Stupid Onkyo AVR !!!

OK home theatre savvy Dopers,
I have an Onkyo TXNR646 AVR that has given up the ghost on the HDMI board. I’m looking for a replacement that won’t suck that is 5.1.2 Atmos capable since that is how my room is configured. Cost to repair is going to be $300-400 and Onkyo won’t sell me a replacement board to install myself. If I have to spend almost the same price to repair the thing, and wait for the crappy design to fail, I’d rather spend it toward a new one.
I don’t want to spend any more than $1000 USD if I don’t have to. My top contender right now is an NAD T758 v3 but it’s at the very top of what I could possibly spend.

What would you go with and why?

I used to be a big Onkyo fan - there’s a certain “trinity” of Onkyo amps, NHT speakers, and Velodyne subwoofers, but for me, no more. I think I had a 646, and yes, the caps on the HDMI board cooked and Onkyo was uninterested in helping. Don’t buy another Onkyo - the bad cap problem is all over their product line - I also had a TXSR607 that was bad in a weird way - it would mute when switching inputs (good) but would occasionally mute during quiet spots, then nip off the first half second or so of sound.

For my main system, I got a Denon AVR X3200W. It will do 5.2.2 Atmos or as I use it, it can bi-amp the main speakers. So far, it’s been well behaved.

To echo gotpasswords, myself and a surprising number of coworkers have had Onkyos go belly-up in the past 3-4 years. I like their price+performance, but the reliability simply isn’t there.

I just bought Denon AVR-S740H that seems to be OK so far, I’ve only had it one week. I was considering the Onkyo (6 something something) because it had Chomecast built-in, but the Denon has HEOS which seems to handle streaming services just fine, even FLAC files. It has 7 amplified channels, I’m just using it in 5.1, but it will do Atmos.

I’ve always been a fan of Denon. Couldn’t tell you why.

I’ve had a NAD T-747 for some years now. Here are my thoughts on it since I suspect the never NADs still compare to this older model.

Good audio (except radio, see below).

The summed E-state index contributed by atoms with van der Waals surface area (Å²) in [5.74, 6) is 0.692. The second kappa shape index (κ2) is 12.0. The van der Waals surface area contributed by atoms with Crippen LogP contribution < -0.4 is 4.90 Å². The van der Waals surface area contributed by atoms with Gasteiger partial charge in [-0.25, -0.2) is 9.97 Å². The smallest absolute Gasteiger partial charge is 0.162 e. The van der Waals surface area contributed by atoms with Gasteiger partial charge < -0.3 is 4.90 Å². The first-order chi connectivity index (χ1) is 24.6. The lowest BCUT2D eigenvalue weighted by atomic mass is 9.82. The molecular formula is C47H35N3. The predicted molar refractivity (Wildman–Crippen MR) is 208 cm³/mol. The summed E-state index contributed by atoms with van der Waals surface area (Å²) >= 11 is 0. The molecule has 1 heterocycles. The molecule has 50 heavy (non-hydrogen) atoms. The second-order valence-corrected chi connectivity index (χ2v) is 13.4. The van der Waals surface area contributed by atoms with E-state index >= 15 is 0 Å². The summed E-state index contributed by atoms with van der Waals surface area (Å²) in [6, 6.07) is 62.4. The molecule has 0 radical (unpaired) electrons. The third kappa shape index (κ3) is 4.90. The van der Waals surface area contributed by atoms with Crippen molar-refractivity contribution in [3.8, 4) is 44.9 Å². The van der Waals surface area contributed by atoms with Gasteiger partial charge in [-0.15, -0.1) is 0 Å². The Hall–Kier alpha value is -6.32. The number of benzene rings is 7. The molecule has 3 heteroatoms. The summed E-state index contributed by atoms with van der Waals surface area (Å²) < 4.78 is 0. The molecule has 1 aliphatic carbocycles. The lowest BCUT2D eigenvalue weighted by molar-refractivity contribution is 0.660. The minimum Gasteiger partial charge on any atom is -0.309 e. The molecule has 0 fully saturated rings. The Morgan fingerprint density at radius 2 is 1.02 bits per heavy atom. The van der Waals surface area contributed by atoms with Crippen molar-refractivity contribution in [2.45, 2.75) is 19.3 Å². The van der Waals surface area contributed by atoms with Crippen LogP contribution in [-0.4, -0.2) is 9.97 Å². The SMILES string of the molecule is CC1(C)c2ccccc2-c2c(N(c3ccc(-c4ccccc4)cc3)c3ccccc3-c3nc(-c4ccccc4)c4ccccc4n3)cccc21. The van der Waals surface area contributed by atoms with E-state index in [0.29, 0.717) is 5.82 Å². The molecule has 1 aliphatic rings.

Quite flexible in how you can hook it up. I’ve gone through a few iterations on my media center PC. First TOS link, then HDMI audio and the NAD was easy to re-configure.
No hardware issues, everything has always worked.

The remote is beyond cheap. Thin, flimsy plastic. Crappy buttons, hard to press. Luckily I use a Harmony remote so don’t have to use the NAD remote except for setup. But to include such a cheap remote with what was a $1,000+ AVR is inexcusable.
The FM radio is garbage. Even with a good antenna stereo mode has so much noise to be unusable. I have to switch it to mono. I tested the antenna with another radio and no noise. The NAD just has really low sensitivity.

I love my Pioneer Elite receiver. Don’t remember the model, but it’s a few years old and going strong. I like it because it has a phono input for my turntable (a lot of others do too, but not all). Looks like Best Buy has it for $600 now.

I’ve owned (and continue to own) four Yamahas over the last 12 years and I’ve never had a problem with any of them. I bought two of them from “gray markets” and saved quite a bit. I can’t address Yamaha’s service, since I’ve never needed it. They DO seem a bit underpowered on the main channels, but I use an external Adcom power amp on my larger system and so it makes no difference to me.

And the remote controls seem to be very durable (and interchangeable between related model lines). I’m still using original remotes from 10-12 years ago.

Interesting. My first AVR was a Pro-Logic Denon and it gave me faithful service for 10 years plus. Good to know about the remote on the NAD; that does seem pretty inexcusable when they charge that much. I’ll look at the Yamaha and Pioneer line-up. I’ve kind of avoided Sony just because their lower end AVRs (sub $700 US) always seemed to focus on gadgets rather than quality of sound.